“What we're seeing on average is that our case estimates are 10 times more or an order of magnitude higher than what's been clinically reported in all of the communities we're working with,” Ghaeli said. “It would suggest the case numbers a month ago were likely a lot higher than was reported.”

The process for collecting the samples is not a pleasant business. Solids that flow with wastewater into a treatment facility are separated from liquids in what is effectively a large colander. The end product is called primary sludge.

Those who work there “will all tell you the primary sludge smells worse than anything in a wastewater treatment plant,” Peccia said.

Fortunately for Peccia, the New Haven facility where his team got its samples is practicing social distancing, so staffers leave samples in a cooler outside. RNA is extracted from the sludge and amplified using a polymerase chain reaction, a common method of turning a few strands of RNA into millions or billions of strands so it can be detected by diagnostic equipment.

The process of sampling wastewater to find the presence of a virus is nothing new. The World Health Organization routinely uses the same method to identify potential polio clusters in developing nations. Like polio, the coronavirus is also present in feces.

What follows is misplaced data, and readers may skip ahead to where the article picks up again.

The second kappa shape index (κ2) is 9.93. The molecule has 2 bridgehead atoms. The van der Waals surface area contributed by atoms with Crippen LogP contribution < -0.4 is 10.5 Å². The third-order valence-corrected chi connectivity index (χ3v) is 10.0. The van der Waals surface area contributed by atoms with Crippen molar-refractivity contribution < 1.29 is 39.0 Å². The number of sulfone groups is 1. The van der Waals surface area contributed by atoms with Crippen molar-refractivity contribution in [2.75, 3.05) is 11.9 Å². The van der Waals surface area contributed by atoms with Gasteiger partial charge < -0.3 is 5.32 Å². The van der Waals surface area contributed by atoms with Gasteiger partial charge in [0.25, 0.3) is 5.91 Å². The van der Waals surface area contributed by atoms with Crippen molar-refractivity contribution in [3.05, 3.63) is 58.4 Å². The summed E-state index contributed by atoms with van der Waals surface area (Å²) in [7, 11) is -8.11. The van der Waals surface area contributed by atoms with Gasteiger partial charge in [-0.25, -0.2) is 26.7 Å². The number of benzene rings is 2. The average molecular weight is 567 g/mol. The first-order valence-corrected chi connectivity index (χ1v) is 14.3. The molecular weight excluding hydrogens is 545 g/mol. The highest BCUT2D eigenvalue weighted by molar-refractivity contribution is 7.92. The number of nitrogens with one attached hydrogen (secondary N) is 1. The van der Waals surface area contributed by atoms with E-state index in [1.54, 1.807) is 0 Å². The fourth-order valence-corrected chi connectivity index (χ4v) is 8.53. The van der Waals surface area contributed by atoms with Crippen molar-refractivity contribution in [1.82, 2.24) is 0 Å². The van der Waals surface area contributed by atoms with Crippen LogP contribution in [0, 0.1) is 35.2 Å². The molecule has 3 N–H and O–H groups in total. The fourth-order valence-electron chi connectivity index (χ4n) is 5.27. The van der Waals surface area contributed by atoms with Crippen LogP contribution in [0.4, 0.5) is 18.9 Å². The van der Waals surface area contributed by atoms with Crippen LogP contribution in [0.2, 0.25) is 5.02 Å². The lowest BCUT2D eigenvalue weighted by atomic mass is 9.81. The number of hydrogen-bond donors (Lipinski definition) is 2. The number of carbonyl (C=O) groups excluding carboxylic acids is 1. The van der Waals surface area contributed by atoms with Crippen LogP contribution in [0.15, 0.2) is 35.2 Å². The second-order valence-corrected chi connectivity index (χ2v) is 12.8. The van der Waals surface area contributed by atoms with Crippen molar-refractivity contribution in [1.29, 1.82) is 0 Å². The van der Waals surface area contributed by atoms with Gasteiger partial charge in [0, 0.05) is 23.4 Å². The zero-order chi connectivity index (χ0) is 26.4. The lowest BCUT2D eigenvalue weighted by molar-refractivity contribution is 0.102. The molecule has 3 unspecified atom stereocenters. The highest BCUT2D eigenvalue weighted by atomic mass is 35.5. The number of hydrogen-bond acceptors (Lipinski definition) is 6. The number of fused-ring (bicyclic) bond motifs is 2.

And it recalls some of the very foundational lessons of epidemiology, as when the father of the field, John Snow, traced a cholera outbreak in London to a single water pump on Broad Street in 1854.

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“The people who thought of testing sewage points for Covid-19 are brilliant; they are tapping into an old tradition of using detective work to trace how infections spread,” said Prabhjot Singh, a physician and health systems expert at the Mount Sinai Health System and the Icahn School of Medicine. “Testing sewage from specific areas can serve as an early warning system of community transmission.”

Snow's work inspired London, and eventually other cities around the globe, to install the first modern sewer systems to improve public health.

“We are big John Snow fans,” Ghaeli said. “He's the grandfather of sewer systems and sewer infrastructure.”